The Boldness of Hope- 2 Corinthians 3:7-12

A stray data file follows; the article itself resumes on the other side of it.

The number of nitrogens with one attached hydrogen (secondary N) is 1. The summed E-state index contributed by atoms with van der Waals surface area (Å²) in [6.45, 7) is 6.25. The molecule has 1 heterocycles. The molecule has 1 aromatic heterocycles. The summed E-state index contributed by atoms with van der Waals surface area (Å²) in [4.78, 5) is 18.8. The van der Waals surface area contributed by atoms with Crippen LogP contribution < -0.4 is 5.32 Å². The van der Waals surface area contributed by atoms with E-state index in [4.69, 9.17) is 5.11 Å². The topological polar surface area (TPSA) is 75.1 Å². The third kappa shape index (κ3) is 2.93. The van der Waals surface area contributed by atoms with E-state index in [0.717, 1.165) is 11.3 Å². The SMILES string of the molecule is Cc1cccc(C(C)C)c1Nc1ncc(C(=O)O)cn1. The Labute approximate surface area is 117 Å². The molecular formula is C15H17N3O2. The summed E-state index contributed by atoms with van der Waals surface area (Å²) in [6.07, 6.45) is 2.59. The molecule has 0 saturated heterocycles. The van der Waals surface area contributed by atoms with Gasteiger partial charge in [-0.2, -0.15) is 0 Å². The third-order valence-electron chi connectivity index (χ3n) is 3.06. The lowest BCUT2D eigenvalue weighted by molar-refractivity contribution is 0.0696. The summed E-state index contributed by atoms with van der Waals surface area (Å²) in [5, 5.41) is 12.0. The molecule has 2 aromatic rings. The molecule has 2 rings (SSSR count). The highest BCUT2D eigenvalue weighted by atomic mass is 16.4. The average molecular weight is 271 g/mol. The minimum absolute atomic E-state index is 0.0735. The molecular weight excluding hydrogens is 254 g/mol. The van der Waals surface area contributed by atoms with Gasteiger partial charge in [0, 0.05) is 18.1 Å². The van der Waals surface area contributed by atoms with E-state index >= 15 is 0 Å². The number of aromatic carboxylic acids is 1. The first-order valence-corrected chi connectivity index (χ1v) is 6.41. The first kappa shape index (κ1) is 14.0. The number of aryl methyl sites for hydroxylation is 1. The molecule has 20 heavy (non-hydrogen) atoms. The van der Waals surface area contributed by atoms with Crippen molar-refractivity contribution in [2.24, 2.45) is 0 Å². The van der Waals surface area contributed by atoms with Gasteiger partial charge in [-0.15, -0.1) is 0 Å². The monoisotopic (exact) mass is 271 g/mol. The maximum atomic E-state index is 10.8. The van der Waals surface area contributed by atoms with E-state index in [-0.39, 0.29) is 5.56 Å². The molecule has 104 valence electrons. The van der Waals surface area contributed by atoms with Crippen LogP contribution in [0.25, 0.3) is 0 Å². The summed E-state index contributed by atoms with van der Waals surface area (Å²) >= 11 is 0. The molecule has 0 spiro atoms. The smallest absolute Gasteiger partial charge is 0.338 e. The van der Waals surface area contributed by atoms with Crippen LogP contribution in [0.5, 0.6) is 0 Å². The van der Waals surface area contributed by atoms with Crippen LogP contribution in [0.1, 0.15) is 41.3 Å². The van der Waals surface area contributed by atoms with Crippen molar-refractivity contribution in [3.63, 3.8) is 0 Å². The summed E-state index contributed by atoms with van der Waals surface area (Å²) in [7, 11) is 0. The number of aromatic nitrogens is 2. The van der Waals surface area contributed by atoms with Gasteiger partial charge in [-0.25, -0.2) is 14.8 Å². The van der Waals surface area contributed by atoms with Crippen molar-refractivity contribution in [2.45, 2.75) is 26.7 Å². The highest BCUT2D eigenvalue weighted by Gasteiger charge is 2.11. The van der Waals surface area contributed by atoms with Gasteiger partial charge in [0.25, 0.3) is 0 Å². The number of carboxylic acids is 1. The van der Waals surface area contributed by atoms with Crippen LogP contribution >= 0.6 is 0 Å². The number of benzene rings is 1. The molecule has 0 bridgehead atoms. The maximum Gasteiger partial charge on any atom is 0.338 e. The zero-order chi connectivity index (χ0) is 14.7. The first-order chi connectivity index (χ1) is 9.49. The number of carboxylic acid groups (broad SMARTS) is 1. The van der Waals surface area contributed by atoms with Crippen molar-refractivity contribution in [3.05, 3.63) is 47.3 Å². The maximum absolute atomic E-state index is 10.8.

In the passage we are currently examining, Paul moves on to clarify something he mentioned in verse 6, that the “letter kills, but the Spirit gives life”. He does so by returning to the incident in which Moses received the law in Exodus 34 to tell us something about the difference between law and grace. He begins by referring to the law as the “ministry that brought death”. The “ministry” referenced here is the law which Moses received from God, when God called Moses into His presence to receive the law and bring it to the people. It is also referred to in verse 9 as the ministry which condemns. The Greek word ministry here is diakonia, literally a “service”. We thus first learn here that the purpose of the law is to condemn, and this condemnation is a “service”. The purpose of the law, then, is not to save us through our obedience to it, but to show us our shortcomings, to show us clearly that we cannot be saved through our own efforts (the works of the law), but only by grace through faith. We are told here that the law “came with glory”, the law is glorious because it is from God and is a reflection of His character. This glory is clearly seen in the fact that Moses’ face was “glowing” to the point he covered it with a veil when he descended from the mountain, from the presence of God. What is interesting to note here is that we are told that this glory faded the farther Moses got from the presence of God, the more we “drift away” from God the less of His glory we will reflect. We are then told why Moses needed the veil, because of the “glory of his face, fading though it was”. Moses face shone with glory from being in the presence of God and the law, and he used a veil to cover his face here for two reasons: his face glowed so brightly Israel could not look directly at it and the glory was “fading”. We must remember here that the law is a ministry of condemnation, and the act of receiving the law showed Moses his shortcomings, and Paul tells us in verse 13 that the veil also served to hide or cover up those shortcomings from the sight of others (more on that in our next post). Paul then tells us, in verse 9-11, that the ministry which condemns is glorious, but that the ministry which brings righteousness is even more glorious. It is more glorious here for four reasons. We find the first when we make note of the fact that everything that exists does so for God’s glory, and something or someone bring glory to God when they do what they were created to do. Grace then is firstly more glorious than law because we are more and better able to do what we were created to do living by grace as opposed to living by law. Secondly, we find that the law was glorious because it came from God and was a reflection of God, but Jesus Christ had a glory which surpassed the law because He did not merely come from God, but He was God. Thirdly, grace is more glorious because our obedience to God and desire to be all He created us to be are motivated not by fear of Him but love for Him. Fourthly, grace is more glorious because the law is always fading away, while grace (the ministry that brings life) is eternal. We conclude, then, that living by grace brings more glory to God than living by law, that a transformed heart and life brings God more glory than rote obedience to the law. Paul then ends this section by drawing a conclusion from all of this, and it is this conclusion which is our primary focus. We find it in verse 12, which Paul begins with a “therefore”, clearly showing what he is about to say can be concluded from what he has just said. His conclusion is that “since we have such a hope we are very bold”. The first question to be addressed here is exactly what “hope” Paul refers to here. It is the hope of eternal life, the hope of a glory which lasts. The biblical idea of hope here is far different from the common understanding of hope, for hope is commonly seen more as a “wish”, while biblical hope is not a wish but an expectation. We fully expect something to happen, so we act on it, an expectation which brings confident action in response to it. Paul knew both who he was and whose he was, he knew why he was created and where he was going when he died. It was this expectation which produced the boldness we see in Paul’s life and ministry. What Paul teaches us here is that when we have this same expectation it will produce the same boldness in our lives. Paul persevered boldly in his ministry in spite of great persecution and opposition, in spite of the very real possibility of death, because he knew whose he was, what he was here for and where he was going when he died. The “hope” enabled him to minister with much boldness, free from the fear which would have otherwise paralyzed him and caused him to fail to carry out his ministry due to fear. He relates this to us here in the “hope” that all who read this will have the same hope he did and carry out their “ministries” free from fear, boldly saying and doing whatever God calls them to say and do, being all God created them to be and doing all God created them to do.

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